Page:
This review has been ‘repurposed’ from my other site, theOneliner.com
Emily (Rooney Mara) is struggling with life after the return of husband Martin (Channing Tatum) from prison, after a stint inside for insider trading. In what she later describes as a momentary lapse, she drives her car at speed into a wall of her garage. While getting checked out in hospital, psychiatrist Dr. Jonathan Banks is called in to consult and, after promising to start a series of consultations, releases her back to the mean streets.
At these sessions, in amongst fleshing out the characterisation of both Jonathan and Emily’s home life, a drug is prescribed to deal with the anxiety Emily faces. This has an unfortunate side effect in that Emily starts sleepwalking, and well, apparently sleep-preparing-breakfast as well. This only seems mildly irritating at first, until Emily wakes up covered in blood, holding a knife, with Martin dead on the floor.
The film then starts to go down a path of trying to work out if Emily is responsible for her actions while under the influence of the drugs, and also how much responsibility her Doctor should shoulder in this situation, and how all involved handle the stress this situation causes. It makes a credible show of heading along this path quite nicely, thank you so very much, before taking a bit of a twist in the third act that, in common with all reviews, I very much feel would ruin the film if revealed. So I shan’t, although I’ll circle back to it in a minute.
Jude Law’s an actor I’ve often struggled to get a handle on. He has talent, a certain sense of style and a decent amount of charisma that somehow never seemed to translate into great leading role performances, especially if the role calls for a smiley, chirpy kind of lead. Witness the horrors of the remake of Alfie. Yet, when playing a more restrained and complicated role such as in Gattaca, which was the first time he really grabbed my attention, he can be brilliant. While his Dr. Jonathan Banks isn’t a desperately complex character, it has just enough hints of something in his past that he’s not completely squeaky clean that give Law something to get his teeth into, and that makes him a more interesting character than a put-upon doctor.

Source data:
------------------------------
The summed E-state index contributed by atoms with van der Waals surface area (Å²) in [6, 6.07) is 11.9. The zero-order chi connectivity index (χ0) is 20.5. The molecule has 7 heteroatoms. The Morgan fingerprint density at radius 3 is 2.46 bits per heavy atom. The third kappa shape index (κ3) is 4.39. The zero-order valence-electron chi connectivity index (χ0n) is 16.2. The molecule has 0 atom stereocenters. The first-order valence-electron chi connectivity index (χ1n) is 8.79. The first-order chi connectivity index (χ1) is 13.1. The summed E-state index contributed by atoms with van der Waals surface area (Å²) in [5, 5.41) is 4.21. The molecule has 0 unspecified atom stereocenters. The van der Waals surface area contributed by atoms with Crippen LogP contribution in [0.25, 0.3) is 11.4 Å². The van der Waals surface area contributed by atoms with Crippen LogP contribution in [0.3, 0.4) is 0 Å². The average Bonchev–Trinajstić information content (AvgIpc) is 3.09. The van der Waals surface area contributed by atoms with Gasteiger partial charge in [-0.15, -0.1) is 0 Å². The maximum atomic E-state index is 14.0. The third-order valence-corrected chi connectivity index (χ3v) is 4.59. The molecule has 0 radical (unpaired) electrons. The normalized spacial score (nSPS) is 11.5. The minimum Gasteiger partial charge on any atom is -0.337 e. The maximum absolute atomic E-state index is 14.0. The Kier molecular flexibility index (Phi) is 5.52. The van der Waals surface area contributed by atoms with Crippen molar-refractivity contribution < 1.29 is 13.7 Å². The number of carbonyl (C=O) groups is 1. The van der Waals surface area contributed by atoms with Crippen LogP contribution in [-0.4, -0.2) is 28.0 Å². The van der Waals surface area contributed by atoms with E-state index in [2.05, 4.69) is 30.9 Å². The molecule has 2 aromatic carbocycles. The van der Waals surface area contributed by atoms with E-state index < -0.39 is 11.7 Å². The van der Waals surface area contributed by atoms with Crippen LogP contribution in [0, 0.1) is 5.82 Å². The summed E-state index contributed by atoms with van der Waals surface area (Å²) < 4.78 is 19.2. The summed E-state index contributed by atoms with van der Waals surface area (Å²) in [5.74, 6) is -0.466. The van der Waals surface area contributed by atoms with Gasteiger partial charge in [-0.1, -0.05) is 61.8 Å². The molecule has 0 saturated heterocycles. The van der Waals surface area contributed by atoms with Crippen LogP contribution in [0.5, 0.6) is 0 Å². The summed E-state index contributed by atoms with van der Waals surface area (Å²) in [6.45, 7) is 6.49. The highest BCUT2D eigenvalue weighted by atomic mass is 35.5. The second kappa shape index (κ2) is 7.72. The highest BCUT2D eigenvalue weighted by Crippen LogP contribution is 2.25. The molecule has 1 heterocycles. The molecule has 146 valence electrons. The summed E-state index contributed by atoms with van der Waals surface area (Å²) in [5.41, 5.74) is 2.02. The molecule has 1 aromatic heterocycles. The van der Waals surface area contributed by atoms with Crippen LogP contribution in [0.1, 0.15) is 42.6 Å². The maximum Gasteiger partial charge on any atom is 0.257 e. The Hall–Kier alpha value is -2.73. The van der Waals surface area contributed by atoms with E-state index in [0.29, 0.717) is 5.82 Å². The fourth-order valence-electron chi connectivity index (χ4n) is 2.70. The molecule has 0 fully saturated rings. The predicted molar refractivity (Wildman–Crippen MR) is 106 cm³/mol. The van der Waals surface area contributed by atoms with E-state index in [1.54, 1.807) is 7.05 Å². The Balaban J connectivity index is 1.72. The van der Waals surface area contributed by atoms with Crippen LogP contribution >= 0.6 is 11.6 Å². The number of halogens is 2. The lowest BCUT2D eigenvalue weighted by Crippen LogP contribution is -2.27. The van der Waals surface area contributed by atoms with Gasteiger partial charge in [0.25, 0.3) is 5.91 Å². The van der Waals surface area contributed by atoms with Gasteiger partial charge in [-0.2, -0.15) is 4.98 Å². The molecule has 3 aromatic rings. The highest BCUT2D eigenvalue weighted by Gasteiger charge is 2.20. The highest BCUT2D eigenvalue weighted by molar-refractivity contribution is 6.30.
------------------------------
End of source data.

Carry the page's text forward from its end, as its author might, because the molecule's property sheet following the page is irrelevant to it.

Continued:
The supporting cast is just as effective, although you could make a solid case for Rooney Mara’s performance being somewhat hamstrung by her character’s personality and medication. She’s often cold and distant, which is absolutely necessary for the character and the plot.
Our opinion of Steven Soderbergh blows a little hot and cold around these parts, but even in films that I don’t like you can’t help but notice his visual flair, and that’s used to great effect here. He also has something of a knack for getting great performances out of people you would not typically expect to have great performances, and yes, I am looking at you, Catherine Zeta Jones. All in all, he’s done a terrific job in taking what could easily have been conventional, made-for-TV material and polished, honed and shined it up as well as anyone in the business.
Now, about that twist. It’s an interesting twist, but it’s kind of a cheat. It deserves some credit for being reasonably plausible, as these things go. There’s nothing as stupendously idiotic as in, say, Identity, where it turned out every character in the film was a personalisation of a nutter’s MPD flare-up. This is, if not particularly likely, at least largely possible. No, it cheats by being unpredictable purely on the basis of not telling you any of the information you would need to predict it, until well after the twist occurs, and even then it’s not particularly well illuminated. It’s not just that it’s hiding the corners of the plot’s jigsaw puzzle pieces from you, it’s hiding all of them, and the picture of what the puzzle is, then it turns out you should have been playing Hungry Hungry Hippos in the first place.
Even if it’s not a narrative twist for the ages, it’s a solid one, and as it’s not a last minute middle finger, as is common in this sort of thing, how the protagonists deal with the reveal allows the film to retain it’s prevailing character arcs and also give a sense of conclusion to the story. So it’s a certainly a better film than Identity, but seeing as there’s not too many worse films than Identity, that’s not saying much.
So, summing up, Identity is a really terrible film and you definitely should not watch it. Side Effects? Well, actually, that’s got quite a lot going for it, and deserves at least consideration for your viewing attention. Strong performances, a solid script and stylish, efficient direction from Soderberg. It’s not the most exciting film with which to leave a directorial career, I guess. It would seem more appropriate if it was either an envelope-pushing masterpiece or an envelope-pushing disaster, and a solid, well-told B- drama doesn’t seem to be the most fitting way to bookend Soderberg’a movie career. Perhaps that’s the greatest twist that Side Effects has in store for us.